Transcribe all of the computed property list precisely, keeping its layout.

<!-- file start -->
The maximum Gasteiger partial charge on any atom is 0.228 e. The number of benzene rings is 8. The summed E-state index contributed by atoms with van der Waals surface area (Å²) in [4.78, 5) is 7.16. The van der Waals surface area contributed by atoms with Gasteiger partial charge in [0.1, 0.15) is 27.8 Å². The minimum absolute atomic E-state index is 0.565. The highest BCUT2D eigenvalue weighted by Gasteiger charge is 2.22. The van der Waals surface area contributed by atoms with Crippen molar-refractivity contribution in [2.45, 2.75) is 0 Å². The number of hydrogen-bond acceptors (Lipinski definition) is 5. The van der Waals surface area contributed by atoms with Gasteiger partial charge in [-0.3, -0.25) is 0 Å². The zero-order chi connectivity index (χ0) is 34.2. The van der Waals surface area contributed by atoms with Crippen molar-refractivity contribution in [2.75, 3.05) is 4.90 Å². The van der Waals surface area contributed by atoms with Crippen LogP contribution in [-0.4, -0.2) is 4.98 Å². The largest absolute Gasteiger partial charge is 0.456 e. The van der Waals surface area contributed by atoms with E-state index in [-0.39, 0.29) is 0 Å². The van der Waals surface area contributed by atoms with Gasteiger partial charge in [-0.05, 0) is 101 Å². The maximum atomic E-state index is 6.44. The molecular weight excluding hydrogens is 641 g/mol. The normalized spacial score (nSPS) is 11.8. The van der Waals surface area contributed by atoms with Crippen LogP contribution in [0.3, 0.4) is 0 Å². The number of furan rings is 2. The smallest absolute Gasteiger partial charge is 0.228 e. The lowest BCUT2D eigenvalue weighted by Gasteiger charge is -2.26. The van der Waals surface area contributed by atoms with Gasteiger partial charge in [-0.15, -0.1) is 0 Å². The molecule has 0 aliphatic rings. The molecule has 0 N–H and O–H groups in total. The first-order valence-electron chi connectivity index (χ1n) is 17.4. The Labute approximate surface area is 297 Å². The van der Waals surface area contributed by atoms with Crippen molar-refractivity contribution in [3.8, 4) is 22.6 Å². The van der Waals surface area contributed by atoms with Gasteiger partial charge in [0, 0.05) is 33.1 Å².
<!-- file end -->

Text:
The maximum Gasteiger partial charge on any atom is 0.228 e. The number of benzene rings is 8. The summed E-state index contributed by atoms with van der Waals surface area (Å²) in [4.78, 5) is 7.16. The van der Waals surface area contributed by atoms with Gasteiger partial charge in [0.1, 0.15) is 27.8 Å². The minimum absolute atomic E-state index is 0.565. The highest BCUT2D eigenvalue weighted by Gasteiger charge is 2.22. The van der Waals surface area contributed by atoms with Crippen molar-refractivity contribution in [2.45, 2.75) is 0 Å². The number of hydrogen-bond acceptors (Lipinski definition) is 5. The van der Waals surface area contributed by atoms with Gasteiger partial charge in [-0.3, -0.25) is 0 Å². The zero-order chi connectivity index (χ0) is 34.2. The van der Waals surface area contributed by atoms with Crippen molar-refractivity contribution in [2.75, 3.05) is 4.90 Å². The van der Waals surface area contributed by atoms with Crippen LogP contribution in [-0.4, -0.2) is 4.98 Å². The largest absolute Gasteiger partial charge is 0.456 e. The van der Waals surface area contributed by atoms with E-state index in [-0.39, 0.29) is 0 Å². The van der Waals surface area contributed by atoms with Gasteiger partial charge in [-0.05, 0) is 101 Å². The maximum atomic E-state index is 6.44. The molecular weight excluding hydrogens is 641 g/mol. The normalized spacial score (nSPS) is 11.8. The van der Waals surface area contributed by atoms with Crippen LogP contribution in [0.3, 0.4) is 0 Å². The number of furan rings is 2. The smallest absolute Gasteiger partial charge is 0.228 e. The lowest BCUT2D eigenvalue weighted by Gasteiger charge is -2.26. The van der Waals surface area contributed by atoms with Gasteiger partial charge in [-0.15, -0.1) is 0 Å². The molecule has 0 aliphatic rings. The molecule has 0 N–H and O–H groups in total. The first-order valence-electron chi connectivity index (χ1n) is 17.4. The Labute approximate surface area is 297 Å². The van der Waals surface area contributed by atoms with Crippen molar-refractivity contribution in [3.8, 4) is 22.6 Å². The van der Waals surface area contributed by atoms with Gasteiger partial charge in [0, 0.05) is 33.1 Å².